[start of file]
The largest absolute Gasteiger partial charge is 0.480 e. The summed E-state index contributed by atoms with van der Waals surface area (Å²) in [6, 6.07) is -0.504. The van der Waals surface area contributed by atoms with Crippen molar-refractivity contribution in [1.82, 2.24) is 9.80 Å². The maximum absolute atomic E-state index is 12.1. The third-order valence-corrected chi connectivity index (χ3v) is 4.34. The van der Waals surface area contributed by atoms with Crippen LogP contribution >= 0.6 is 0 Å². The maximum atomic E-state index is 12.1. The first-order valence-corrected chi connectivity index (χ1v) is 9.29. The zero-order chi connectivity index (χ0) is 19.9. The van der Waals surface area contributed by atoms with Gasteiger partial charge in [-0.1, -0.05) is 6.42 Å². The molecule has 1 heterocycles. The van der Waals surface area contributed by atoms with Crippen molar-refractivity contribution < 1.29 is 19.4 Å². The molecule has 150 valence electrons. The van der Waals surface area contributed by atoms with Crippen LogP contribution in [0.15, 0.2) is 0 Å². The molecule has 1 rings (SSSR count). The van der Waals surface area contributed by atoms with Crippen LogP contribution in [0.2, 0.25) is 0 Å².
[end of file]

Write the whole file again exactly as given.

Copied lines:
The largest absolute Gasteiger partial charge is 0.480 e. The summed E-state index contributed by atoms with van der Waals surface area (Å²) in [6, 6.07) is -0.504. The van der Waals surface area contributed by atoms with Crippen molar-refractivity contribution in [1.82, 2.24) is 9.80 Å². The maximum absolute atomic E-state index is 12.1. The third-order valence-corrected chi connectivity index (χ3v) is 4.34. The van der Waals surface area contributed by atoms with Crippen LogP contribution >= 0.6 is 0 Å². The maximum atomic E-state index is 12.1. The first-order valence-corrected chi connectivity index (χ1v) is 9.29. The zero-order chi connectivity index (χ0) is 19.9. The van der Waals surface area contributed by atoms with Gasteiger partial charge in [-0.1, -0.05) is 6.42 Å². The molecule has 1 heterocycles. The van der Waals surface area contributed by atoms with Crippen molar-refractivity contribution < 1.29 is 19.4 Å². The molecule has 150 valence electrons. The van der Waals surface area contributed by atoms with Crippen LogP contribution in [0.15, 0.2) is 0 Å². The molecule has 1 rings (SSSR count). The van der Waals surface area contributed by atoms with Crippen LogP contribution in [0.2, 0.25) is 0 Å².